Rances Barthelemy ready to put his skills to the test in 135-pound title fight against Denis Shafikov

A long piece of masking tape lines the floor, smudged in places from errant feet producing errant fists. You don’t want to step on the thing, and Rances Barthelemy never does, his shoes crisscrossing the partition without ever touching it. Back and forth his feet go, and where they land, his punches follow, fired in the direction his toes are pointed. This is the symmetry of knocking dudes stiff.

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Barthelemy vs Shafikov, Thomas vs Gassiev preview: December 18, 2015

It’s a bit past noon on a recent midweek day at the Las Vegas gym where Rances Barthelemy (23-0, 13 KOs) is training for Friday's 135-pound title bout against Russian hard-ass Denis Shafikov (36-1-1, 19 KOs) at the Palms Casino Resort, and he’s beginning his workout by practicing his footwork.

Trainer Ismael Salas looks on, explaining the purpose of the aforementioned drill with his beefy left arm extended.

“We need to put all of our body weight behind our punch, ending here,” Salas says, pointing to his fist. “We need to create the coordination, the muscle memory, to bring all the joints and ligaments working together.”

Salas began training Barthelemy earlier this year, focusing most intently on one thing: “Combinations,” Salas explains. “That’s what I need to perfect from him, because sometimes [in the past] he only threw one punch at a time.”

Salas’ tutelage of Barthelemy has already bore fruit—a whole bushel in fact, all over Antonio DeMarco’s face.

Barthelemy savaged the former 135-pound champ so badly in June that the latter announced his retirement following the drubbing. (DeMarco would reconsider and return to the ring, dropping a hard-fought decision to Omar Figueroa Jr. last Saturday).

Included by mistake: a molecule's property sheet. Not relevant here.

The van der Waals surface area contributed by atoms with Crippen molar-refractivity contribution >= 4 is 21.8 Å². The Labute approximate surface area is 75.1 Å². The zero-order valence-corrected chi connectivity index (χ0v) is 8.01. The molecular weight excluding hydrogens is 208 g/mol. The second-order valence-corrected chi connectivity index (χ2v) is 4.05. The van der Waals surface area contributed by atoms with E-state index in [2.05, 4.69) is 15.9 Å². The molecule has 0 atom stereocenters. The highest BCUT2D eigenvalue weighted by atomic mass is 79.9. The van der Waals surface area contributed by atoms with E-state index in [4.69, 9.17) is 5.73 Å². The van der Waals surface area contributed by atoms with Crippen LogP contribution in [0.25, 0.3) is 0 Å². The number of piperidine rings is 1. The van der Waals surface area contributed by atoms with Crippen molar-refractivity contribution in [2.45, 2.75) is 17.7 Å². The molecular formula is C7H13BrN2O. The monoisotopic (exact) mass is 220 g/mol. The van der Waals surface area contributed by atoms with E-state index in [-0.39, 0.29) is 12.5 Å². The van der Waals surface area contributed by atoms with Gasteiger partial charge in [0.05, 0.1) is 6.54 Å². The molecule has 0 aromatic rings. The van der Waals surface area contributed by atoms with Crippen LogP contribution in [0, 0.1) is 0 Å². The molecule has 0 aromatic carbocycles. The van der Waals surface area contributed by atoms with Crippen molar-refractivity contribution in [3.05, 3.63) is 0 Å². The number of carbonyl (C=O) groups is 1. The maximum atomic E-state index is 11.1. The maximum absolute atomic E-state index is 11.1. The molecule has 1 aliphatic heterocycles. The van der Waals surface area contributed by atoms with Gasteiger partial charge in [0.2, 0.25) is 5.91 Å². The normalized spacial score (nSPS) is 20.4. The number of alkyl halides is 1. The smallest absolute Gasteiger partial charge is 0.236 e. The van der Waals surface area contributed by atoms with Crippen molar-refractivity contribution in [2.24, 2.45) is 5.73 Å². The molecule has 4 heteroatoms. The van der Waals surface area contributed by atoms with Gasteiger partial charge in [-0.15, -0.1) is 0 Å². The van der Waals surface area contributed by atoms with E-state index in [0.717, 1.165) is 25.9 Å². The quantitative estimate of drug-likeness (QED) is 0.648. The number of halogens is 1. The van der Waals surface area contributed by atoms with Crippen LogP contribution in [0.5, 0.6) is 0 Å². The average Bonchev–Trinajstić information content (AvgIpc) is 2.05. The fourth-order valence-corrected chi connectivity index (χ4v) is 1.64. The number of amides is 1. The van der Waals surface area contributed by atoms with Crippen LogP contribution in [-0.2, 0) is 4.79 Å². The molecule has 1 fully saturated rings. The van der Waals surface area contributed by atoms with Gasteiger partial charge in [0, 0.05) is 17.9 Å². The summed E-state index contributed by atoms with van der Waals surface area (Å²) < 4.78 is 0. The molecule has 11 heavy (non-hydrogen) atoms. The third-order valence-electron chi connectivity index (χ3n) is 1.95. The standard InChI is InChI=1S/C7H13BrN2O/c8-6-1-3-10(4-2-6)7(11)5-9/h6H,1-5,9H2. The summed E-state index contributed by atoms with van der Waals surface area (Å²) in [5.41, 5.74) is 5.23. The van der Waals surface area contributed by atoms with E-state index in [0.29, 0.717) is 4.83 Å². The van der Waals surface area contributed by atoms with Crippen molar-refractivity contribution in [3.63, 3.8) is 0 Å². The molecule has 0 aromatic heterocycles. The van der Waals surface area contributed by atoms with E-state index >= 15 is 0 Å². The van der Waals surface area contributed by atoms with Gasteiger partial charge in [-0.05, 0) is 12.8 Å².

Against DeMarco, Barthelemy seemed to take Salas’ words to heart, mauling his opponent with both hands and landing power shots at will. He didn't just step on the gas; he never took his foot off of it.

A former champion at 130 pounds, the 5-foot-11 Barthelemy has long used his reach advantage and awkward, stop-start style to fluster opponents, making it challenging for them to time his punches and thus negate his superior hand speed.

“He’s a very unconventional fighter,” Salas says. “He doesn’t have the proper style—for me, it’s a good thing.”

Salas, then, isn't trying to reshape the kind of approach that has already made Barthelemy a world champion so much as refine it.

“He has such a good eye for fighters,” Barthelemy says of Salas through a translator. “He’s not changing anything; he’s just improving my skills.”

Those skills will be put to the test against Shafikov, a human battering ram who's as durable as a lump of graphene and adept at handing out lumps of his own.

He’s six inches shorter than Barthelemy, and will likely look to hammer his way inside, using his opponent's height against him with a body attack to Barthelemy's long frame.

“He’s very tough, but he’s a one-way fighter; he doesn’t have many tools,” Salas says of Shafikov. “His main tool is strength and pushing forward. For me, if you have something hard, the best way to beat the hard thing is to be very flexible.”

This is one of the reasons Barthelemy has been honing his footwork this camp, to be better able to elude Shafikov’s charge while at the same positioning himself to launch hard counter shots.

“We’re expecting that he will start chasing me in the fight, he will try to press me, but I’m ready, because I know his offensive style,” says Barthelemy, who on Thursday weighed in for the fight at 134.2 pounds while Shafikov also was 134.2. “I’m very comfortable, because I have good form in both feet.”

This said, Barthelemy doesn’t plan on cutting a rug in the ring.

He’s been sparring 12 rounds with three different fighters, all heavier than himself, and is prepared for a dogfight, Salas notes.

“For real, we are ready for a war,” he says.

Barthelemy echoes that sentiment. He’s a personable guy, with a big grin that he flashes frequently. When talk turns to Shafikov, however, his good spirits become clouded by bad intentions.

“Once he feels the first punch to the face,” he says, “he’s going to think twice about chasing me.”

For full coverage of Barthelemy vs Shafikov, visit our fight page.

Rances Barthelemy and Denis Shafikov

Rances Barthelemy, left, expects a dogfight Friday night in his 135-pound title bout against Denis Shafikov. (Cristian Echeverría/Premier Boxing Champions)

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